How to get a matte finish with polyurethane

Updated February 21, 2017

Applying a polyurethane coating to a surface gives you a solid, see-through layer that protects the surface from the wear and tear of normal use without detracting from the appearance of the surface. In addition to offering protection from minor damage, a polyurethane coating can also add gloss to a surface or, when desired, can create a matt appearance without the glossy appearance of most finishes. You can create this matt effect by combining satin polyurethane finish with a dead flat finish, building up the depth with the satin then dimming what gloss there is with the dead flat.

Clean the surface that you're applying the polyurethane to with a pH-neutral cleanser and a sponge. Wipe the surface clear of any dirt using a circular motion to avoid grinding any dirt or debris into the surface through the sponge's movements. Rinse the surface with clean water, then pat it with a piece of cloth until dry.

Brush on a thin layer of water-based satin polyurethane using a paintbrush. Use long, even strokes with the brush and apply the polyurethane in lines across the surface. Overlap the line edges slightly by not more than 1/2 inch to ensure complete coverage. If covering wood, work along with the grain of the wood as you apply the polyurethane. Allow the first layer to dry for two hours until it's no longer sticky to the touch.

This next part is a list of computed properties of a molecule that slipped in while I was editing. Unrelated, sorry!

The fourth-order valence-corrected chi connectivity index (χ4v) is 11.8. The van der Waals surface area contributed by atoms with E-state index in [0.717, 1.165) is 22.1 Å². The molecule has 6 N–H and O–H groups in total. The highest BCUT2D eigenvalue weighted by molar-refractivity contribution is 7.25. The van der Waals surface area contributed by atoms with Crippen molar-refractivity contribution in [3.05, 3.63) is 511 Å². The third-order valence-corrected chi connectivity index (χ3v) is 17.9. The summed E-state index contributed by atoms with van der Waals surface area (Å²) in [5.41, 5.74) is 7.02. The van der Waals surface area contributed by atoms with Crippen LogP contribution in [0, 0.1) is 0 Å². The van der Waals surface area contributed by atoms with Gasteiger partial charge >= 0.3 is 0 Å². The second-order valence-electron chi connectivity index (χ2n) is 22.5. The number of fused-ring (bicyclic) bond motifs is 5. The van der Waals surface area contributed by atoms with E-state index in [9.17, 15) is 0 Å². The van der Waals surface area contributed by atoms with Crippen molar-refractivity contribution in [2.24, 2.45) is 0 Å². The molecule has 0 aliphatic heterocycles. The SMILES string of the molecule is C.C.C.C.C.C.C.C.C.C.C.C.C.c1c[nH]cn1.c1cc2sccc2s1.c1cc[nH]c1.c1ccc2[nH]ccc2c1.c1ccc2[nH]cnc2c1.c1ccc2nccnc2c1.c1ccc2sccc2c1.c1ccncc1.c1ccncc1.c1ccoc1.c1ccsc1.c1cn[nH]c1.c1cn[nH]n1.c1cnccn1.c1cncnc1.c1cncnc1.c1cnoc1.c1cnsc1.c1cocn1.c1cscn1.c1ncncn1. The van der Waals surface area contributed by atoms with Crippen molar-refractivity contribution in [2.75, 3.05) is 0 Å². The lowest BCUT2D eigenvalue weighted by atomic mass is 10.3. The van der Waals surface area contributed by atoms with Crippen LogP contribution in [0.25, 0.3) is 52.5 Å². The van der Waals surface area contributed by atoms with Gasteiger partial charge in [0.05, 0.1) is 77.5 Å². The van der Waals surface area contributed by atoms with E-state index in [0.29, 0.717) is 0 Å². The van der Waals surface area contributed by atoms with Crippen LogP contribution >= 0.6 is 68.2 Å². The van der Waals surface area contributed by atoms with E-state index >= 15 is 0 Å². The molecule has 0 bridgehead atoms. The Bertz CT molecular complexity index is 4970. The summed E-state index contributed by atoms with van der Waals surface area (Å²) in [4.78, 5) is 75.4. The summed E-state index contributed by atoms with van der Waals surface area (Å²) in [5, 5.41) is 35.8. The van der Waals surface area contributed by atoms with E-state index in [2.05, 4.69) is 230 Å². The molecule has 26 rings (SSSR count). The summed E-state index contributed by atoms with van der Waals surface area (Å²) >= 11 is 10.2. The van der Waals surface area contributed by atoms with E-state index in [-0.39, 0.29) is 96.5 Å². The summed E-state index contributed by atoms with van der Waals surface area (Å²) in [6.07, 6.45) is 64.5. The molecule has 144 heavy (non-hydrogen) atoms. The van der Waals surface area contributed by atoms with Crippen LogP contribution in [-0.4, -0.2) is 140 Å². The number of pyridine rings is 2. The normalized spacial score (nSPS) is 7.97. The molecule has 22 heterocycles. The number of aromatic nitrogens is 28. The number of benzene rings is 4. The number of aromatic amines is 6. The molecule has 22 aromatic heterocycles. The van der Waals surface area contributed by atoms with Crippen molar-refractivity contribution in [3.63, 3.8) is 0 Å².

Sand the polyurethane lightly with the fine-grit sandpaper to remove any brush strokes. Use a circular sanding stroke to avoid leaving lines in the finish. Wipe away the sanding residue with a clean dry cloth.

Apply two more layers of the satin polyurethane using the same process as the first to build up the protective depth of the covering.

Cover the satin polyurethane with a moderate layer of dead flat water-based polyurethane. The dead flat will remove any slight gloss created by the satin finish and create the matt finish desired. Use the same application process as that used with the satin layers, allowing it to dry until no longer tacky and then sanding it smooth. Allow the material to dry after sanding an additional 48 hours to allow the polyurethane to cure completely before using the surface.


Work within a well-ventilated room while wearing a respirator to avoid inhaling the polyurethane fumes.

Things You'll Need

  • PH-neutral cleanser
  • Sponge
  • Cloth
  • Paintbrush
  • Water-based satin polyurethane
  • Fine-grit sandpaper
  • Water-based dead flat polyurethane
bibliography-icon icon for annotation tool Cite this Article

About the Author

Larry Simmons is a freelance writer and expert in the fusion of computer technology and business. He has a B.S. in economics, an M.S. in information systems, an M.S. in communications technology, as well as significant work towards an M.B.A. in finance. He's published several hundred articles with Demand Studios.